You've heard it again and again — this year's election is the most important midterm ballot of our lifetime, that nothing less than the fate of democracy is on the line when you finally pull the lever. That's not wrong. But what's striking — now that it's nearly all over except the shouting (which will never end) — is that the Most Important Midterm of Our Lifetime™ was just as mediocre and insipid on the big issues facing America as all the presumably less important ones before it.

There's plenty of blame to go around here. At the top of the list, of course, is President Trump — there's a special place in hell (and no, I'm not using that as a figure of speech) for America's distractor-in-chief who has used his choke hold on our attention-deficit media to make 90 percent of the midterm news about his lying and blatantly racist appeals to voter hysteria on the Central American caravan, "anchor babies, transgender people or nonexistent "Democratic mobs." And shame on the journalists who've played along with that.

But while it's appalling to see the president totally basing his campaign efforts on fear, it's been disappointing to see too many Democrats embrace a campaign style that seems fearful, or at least too bland for the dangerous moment we live in. For most of my adult lifetime, the national Democratic establishment has played it way too safe, so after a decade in which the party lost more than 1,000 seats nationwide, of course they would double down on that dubious strategy.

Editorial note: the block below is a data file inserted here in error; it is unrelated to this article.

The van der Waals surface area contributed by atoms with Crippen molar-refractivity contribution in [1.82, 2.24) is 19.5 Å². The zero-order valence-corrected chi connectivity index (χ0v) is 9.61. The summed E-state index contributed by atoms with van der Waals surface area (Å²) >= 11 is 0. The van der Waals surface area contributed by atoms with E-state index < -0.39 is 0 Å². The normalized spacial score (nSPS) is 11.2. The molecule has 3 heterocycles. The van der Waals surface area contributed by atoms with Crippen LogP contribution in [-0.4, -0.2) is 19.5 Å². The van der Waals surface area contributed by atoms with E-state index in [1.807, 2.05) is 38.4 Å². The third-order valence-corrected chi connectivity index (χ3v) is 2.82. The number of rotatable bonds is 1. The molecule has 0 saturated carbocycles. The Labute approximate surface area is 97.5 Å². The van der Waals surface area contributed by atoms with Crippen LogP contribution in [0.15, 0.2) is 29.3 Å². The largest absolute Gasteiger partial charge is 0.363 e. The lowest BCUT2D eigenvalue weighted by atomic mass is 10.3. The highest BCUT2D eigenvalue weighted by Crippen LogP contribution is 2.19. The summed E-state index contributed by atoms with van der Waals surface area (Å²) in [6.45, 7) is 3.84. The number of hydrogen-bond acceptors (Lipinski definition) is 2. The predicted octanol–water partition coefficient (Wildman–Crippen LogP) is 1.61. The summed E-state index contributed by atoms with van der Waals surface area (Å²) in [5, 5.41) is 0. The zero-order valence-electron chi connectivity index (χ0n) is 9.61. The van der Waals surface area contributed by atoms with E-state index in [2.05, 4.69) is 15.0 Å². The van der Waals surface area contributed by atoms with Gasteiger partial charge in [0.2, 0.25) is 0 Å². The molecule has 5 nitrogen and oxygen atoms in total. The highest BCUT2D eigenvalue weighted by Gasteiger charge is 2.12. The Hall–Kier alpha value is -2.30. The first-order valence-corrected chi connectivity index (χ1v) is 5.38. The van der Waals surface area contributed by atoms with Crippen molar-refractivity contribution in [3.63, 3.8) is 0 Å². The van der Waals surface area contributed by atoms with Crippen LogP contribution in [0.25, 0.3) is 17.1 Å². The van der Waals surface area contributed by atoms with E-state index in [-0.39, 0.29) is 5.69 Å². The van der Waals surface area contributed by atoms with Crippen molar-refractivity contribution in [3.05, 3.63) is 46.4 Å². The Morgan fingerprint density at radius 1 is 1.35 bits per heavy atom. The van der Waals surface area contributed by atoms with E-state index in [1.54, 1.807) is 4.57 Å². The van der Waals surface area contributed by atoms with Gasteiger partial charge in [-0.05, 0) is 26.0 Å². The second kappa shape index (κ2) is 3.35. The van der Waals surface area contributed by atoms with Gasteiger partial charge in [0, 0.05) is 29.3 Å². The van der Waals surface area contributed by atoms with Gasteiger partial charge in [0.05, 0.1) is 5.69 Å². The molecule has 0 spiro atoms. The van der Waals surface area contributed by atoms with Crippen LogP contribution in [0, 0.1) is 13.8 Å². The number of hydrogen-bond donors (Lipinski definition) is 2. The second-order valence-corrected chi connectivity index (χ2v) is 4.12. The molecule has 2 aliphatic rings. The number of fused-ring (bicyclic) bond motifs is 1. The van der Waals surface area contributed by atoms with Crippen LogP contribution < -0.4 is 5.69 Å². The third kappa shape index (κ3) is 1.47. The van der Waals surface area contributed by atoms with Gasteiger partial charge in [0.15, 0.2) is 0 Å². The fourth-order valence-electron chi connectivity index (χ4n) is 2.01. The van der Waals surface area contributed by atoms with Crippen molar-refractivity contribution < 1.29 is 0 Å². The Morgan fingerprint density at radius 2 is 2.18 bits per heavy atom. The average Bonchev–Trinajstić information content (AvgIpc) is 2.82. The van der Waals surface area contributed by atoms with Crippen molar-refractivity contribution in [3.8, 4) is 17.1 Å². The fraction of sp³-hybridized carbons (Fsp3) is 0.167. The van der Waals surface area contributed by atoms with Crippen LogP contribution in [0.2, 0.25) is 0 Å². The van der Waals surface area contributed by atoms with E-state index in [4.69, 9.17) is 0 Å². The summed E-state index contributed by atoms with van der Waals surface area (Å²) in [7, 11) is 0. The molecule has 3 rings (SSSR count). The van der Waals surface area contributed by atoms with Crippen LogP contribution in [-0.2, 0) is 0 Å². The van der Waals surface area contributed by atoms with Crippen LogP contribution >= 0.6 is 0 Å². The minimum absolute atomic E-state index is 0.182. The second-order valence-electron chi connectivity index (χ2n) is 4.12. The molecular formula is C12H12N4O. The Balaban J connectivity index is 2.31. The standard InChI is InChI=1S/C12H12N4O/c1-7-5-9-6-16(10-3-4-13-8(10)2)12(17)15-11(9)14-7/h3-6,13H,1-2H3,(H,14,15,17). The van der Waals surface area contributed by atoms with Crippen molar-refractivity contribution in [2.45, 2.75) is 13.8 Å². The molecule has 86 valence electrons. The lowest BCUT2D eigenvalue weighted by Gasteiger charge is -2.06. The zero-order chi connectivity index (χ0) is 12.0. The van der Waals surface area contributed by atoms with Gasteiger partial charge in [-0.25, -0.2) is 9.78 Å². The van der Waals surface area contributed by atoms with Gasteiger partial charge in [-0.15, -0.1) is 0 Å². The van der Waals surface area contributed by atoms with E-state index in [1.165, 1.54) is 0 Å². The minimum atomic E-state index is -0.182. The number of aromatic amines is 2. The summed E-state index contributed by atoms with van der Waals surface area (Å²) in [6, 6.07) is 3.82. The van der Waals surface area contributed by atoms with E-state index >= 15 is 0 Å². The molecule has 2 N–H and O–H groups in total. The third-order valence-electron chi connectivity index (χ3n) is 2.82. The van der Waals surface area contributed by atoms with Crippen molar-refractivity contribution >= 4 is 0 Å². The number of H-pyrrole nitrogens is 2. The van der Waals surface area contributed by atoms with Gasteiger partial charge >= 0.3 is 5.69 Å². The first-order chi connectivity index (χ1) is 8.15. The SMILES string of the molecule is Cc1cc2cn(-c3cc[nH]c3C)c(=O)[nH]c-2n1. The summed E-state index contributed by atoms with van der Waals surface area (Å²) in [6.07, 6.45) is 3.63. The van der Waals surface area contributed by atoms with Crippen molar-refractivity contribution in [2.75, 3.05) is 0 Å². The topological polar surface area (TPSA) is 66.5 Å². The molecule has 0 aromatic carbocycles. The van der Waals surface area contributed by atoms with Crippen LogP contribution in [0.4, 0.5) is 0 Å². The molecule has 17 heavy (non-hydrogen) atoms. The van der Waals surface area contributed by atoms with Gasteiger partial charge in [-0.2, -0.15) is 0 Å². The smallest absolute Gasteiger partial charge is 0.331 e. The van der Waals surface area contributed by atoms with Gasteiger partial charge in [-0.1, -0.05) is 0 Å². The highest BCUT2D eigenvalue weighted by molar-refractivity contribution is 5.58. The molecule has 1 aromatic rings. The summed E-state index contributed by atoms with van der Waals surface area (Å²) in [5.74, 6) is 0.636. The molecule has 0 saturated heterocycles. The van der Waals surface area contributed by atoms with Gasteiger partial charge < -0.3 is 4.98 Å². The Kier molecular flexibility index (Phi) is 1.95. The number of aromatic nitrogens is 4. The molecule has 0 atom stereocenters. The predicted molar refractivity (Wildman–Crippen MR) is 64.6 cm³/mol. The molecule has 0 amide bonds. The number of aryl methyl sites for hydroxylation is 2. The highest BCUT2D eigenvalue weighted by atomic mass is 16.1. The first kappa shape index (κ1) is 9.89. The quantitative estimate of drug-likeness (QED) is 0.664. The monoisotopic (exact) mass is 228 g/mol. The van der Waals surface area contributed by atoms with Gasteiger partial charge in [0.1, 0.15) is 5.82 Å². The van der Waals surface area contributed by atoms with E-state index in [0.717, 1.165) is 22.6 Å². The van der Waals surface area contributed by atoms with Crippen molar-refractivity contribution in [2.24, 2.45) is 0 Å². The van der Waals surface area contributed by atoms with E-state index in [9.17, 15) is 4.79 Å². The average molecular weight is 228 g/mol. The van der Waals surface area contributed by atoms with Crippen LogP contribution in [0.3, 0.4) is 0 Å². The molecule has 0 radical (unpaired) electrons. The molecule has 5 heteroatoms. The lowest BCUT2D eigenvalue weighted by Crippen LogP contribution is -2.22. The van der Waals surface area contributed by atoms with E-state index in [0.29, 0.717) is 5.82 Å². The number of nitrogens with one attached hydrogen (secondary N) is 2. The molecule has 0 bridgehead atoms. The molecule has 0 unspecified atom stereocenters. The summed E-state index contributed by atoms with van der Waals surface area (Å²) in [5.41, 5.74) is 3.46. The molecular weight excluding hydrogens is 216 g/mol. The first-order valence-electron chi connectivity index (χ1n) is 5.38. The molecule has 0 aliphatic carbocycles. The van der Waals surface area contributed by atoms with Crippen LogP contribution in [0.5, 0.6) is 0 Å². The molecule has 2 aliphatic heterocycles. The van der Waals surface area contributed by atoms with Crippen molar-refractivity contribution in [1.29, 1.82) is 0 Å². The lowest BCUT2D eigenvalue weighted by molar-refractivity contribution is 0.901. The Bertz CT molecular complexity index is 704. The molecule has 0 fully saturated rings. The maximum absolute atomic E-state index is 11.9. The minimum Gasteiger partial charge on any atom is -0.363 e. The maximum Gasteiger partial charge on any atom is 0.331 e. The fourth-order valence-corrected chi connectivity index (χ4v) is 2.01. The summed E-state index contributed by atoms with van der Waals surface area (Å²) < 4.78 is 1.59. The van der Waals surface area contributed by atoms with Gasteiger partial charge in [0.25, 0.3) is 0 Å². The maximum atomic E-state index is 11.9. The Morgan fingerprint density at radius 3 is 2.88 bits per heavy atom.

No matter where you live in the United States, the ad that you saw for your local Democratic candidate probably centered on one issue: health care. And make no mistake: If you're going to pick just one issue to run on, it's a good one. Not only is it a matter of literal life and death that affects every family in some way, but many incumbent Republicans practiced a form of political hari-kari in voting for bills that would have cut off insurance for pre-existing conditions, a feature of Obamacare that currently ranks just below "free beer" in voter popularity. Focus-group approved, the Democrats took this and ran with it — but with little else.

Here's some of the issues squeezed out by Trump's fearmongering and the Democrats' single-minded focus on health care:

— A living wage and other steps to attack runaway income inequality. Polls — even this one taken by the pro-business, anti-wage-hike National Restaurant Association — show that roughly 70 percent of American voters not only believe that America's federal minimum wage needs to be increased but that they wouldn't mind paying extra when they go out to eat to make it happen. Congress hasn't raised the federal minimum wage of $7.25 — one of the world's stingiest — since 2007, and yet you've heard next to nothing about this tailor-made political issue.